As I said in the last article, you will notice that here in the Bryce Canyon and Zion National Park area of Southern Utah, the country from around 5,000- 8,000 feet above sea level tends to be a “Juniper-Pinyon Woodland” and everything from around 8,000 feet and above tends to be a “Coniferous Forest.” However, as you descend into Zion National Park, there is plenty of country around that is below 5,000 feet and will tend to be a “Sagebrush Desert.”
The “Sagebrush Desert” I am describing is the United State’s largest, highest in elevation and most frigid desert and is known as the “Great Basin.” This desert covers the vast majority of Nevada, the entire western half of Utah, much of Southern Oregon, as well as small parts of Southwestern Wyoming, Southeastern Idaho, and the eastern border of California.
For so many hundreds of miles the desert extends, with its sagebrush and nearly barren ground. It is not uncommon for the cattle ranchers to require 20-40 acres of country per single head of beef for grazing, which is the reason the cattle ranches must be so vast in order to keep in business and keep America fed. This is not to say that there is no diversity of plants and wildlife within the Great Basin’s Sagebrush Desert. There are plenty of areas where the seemingly endless sagebrush will yield to a stream with its long line of cottonwood trees following the water, or to a mountain ridge full of snow in the winter and full of pine trees and aspen, or to a Joshua Tree Forest.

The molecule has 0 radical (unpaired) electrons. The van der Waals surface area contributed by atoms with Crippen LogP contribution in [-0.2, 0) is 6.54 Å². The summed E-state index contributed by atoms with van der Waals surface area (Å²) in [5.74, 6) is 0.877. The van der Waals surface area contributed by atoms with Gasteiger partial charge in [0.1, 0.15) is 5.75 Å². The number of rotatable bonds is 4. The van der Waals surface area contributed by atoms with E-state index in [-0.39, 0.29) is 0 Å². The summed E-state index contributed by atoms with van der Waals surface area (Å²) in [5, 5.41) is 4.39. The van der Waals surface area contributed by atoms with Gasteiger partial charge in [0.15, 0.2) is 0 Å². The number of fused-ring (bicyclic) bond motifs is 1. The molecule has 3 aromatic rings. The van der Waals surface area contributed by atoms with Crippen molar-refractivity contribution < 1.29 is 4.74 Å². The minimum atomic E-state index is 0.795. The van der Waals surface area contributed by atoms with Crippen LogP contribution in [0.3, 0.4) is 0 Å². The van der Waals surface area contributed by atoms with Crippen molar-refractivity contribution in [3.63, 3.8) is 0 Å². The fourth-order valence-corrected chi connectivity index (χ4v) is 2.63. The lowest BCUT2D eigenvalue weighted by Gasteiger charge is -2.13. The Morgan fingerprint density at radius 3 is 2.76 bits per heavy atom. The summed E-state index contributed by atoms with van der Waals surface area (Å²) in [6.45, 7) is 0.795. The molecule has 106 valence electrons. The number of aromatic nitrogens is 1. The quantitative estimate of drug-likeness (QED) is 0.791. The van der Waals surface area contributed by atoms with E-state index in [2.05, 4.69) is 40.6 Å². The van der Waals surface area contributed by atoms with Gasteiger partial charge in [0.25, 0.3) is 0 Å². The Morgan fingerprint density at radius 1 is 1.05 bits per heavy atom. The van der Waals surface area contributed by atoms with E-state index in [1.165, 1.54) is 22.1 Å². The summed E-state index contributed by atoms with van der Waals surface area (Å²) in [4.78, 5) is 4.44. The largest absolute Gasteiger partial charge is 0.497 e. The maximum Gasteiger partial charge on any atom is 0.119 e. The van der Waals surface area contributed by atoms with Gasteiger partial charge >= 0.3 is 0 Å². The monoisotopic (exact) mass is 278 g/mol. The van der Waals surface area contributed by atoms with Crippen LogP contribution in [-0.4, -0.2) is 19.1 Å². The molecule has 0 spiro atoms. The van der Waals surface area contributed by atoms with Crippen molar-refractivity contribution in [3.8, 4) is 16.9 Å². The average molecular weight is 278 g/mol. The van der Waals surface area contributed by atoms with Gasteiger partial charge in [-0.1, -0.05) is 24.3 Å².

For some small animals, the endless sagebrush provides both food and shelter. So dependent upon the sagebrush are some animals that they are even named after it, such as the Sage Grouse, the Sagebrush Lizard, or the Sagebrush Vole.
Due to the heat, most animals in this terrain are most easily found in the early morning or at dusk, though in the winter the mammals will be out during the entire day. If you ride here at Rising K Ranch enough times, particularly if you take ongoing horseback riding lessons, we will very likely end up loading the horses into the trailer and taking you down into the Great Basin area at least a few times during the winter to explore some of the ancient, and almost entirely unused trails that are all over the desert. The wildlife most likely to be seen while horseback riding through the Sagebrush Desert are Jackrabbits, Kangaroo Rats, Badgers, Foxes, Coyotes, Pronghorn Antelope, Mule Deer, Hawks, Falcons, Eagles (especially Golden Eagles), Sage Grouse, Burrowing Owls, and many small reptiles, birds and rodents.